The presence of one or more septa in a maxillary sinus has little significance unless an operation to elevate the sinus floor is planned while placing dental implants.
Frequency of maxillary sinus septa: varies between different reports (10 to 36%), being more common in patients who are edentulous.
There are 3 dental basins on the floor of the maxillary sinus separated by ridges:
(1) anterior (over the premolars)
(2) middle (over the first and second molars)
(3) posterior (over the third molar)
The basins form when the bony floor sinks down between the dental roots during tooth eruption.
(1) develops from the ridges between the basins
(2) may develop during the various stages of dental eruption
(3) is present if the height of the ridge is greater than 2.5 mm
(4) is complete if it spans the entire sinus, else is termed incomplete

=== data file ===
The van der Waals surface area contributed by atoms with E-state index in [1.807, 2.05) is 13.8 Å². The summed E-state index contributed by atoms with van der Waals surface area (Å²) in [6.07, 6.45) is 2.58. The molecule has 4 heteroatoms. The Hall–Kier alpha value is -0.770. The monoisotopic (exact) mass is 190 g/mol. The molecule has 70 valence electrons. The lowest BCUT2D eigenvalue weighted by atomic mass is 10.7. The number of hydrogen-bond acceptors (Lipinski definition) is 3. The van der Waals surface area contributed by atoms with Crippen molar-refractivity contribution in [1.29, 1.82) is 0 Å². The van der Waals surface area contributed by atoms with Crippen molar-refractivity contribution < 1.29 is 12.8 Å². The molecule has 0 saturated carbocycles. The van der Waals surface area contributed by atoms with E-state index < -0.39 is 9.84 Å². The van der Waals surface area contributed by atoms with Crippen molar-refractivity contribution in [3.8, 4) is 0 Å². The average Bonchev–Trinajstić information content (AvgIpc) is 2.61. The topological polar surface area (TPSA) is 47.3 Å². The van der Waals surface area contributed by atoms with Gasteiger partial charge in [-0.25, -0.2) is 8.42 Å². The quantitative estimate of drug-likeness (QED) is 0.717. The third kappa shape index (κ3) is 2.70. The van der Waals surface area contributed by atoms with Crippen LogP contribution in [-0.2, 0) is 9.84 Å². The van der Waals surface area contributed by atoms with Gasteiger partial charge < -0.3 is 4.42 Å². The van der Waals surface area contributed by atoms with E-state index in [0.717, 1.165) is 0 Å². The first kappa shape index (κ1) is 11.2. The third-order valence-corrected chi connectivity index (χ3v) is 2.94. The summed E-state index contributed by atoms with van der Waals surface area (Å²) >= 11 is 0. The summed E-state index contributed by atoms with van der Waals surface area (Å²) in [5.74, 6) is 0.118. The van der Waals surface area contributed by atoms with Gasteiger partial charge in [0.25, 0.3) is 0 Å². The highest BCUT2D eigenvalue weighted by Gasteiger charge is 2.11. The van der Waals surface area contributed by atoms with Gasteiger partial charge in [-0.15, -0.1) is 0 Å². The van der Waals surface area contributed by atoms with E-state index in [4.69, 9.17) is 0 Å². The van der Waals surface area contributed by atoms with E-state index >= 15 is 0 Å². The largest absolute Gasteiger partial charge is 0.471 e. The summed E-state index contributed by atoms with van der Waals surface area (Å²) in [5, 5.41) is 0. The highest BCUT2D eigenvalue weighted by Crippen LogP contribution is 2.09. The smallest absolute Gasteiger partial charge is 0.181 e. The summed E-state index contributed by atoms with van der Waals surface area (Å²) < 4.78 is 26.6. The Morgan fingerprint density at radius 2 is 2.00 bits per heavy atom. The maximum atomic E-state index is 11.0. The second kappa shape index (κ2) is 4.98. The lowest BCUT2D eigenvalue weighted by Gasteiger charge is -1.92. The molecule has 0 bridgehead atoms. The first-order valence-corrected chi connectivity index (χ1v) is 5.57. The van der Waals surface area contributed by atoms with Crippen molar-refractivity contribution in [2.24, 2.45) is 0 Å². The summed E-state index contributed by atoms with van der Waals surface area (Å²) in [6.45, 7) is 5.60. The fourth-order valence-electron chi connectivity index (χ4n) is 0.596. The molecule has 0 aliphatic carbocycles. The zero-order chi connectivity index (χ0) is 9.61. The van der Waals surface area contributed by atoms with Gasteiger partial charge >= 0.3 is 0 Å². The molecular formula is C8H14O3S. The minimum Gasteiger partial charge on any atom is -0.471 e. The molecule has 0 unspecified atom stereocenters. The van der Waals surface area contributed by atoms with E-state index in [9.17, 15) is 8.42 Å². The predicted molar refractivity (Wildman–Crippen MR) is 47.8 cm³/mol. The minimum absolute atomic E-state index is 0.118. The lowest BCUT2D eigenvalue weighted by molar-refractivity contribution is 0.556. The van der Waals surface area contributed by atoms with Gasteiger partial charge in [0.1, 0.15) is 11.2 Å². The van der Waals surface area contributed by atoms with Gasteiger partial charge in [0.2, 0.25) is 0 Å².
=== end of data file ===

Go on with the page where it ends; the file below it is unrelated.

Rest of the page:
The septae have been classified by different authors, but a key factor is whether the septa is secondary to loss of the adjacent teeth or primary (not associated with loss of teeth).
The presence and measurement of a septa is best determined on CT scan. as panoramic scans are unreliable.
The presence of a septa will influence how surgery is conducted. One approach is to cut out the septa, while another is to place sinus windows on both side of the septa rather than having one large window.
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Specialty: Otolaryngology, Infectious Diseases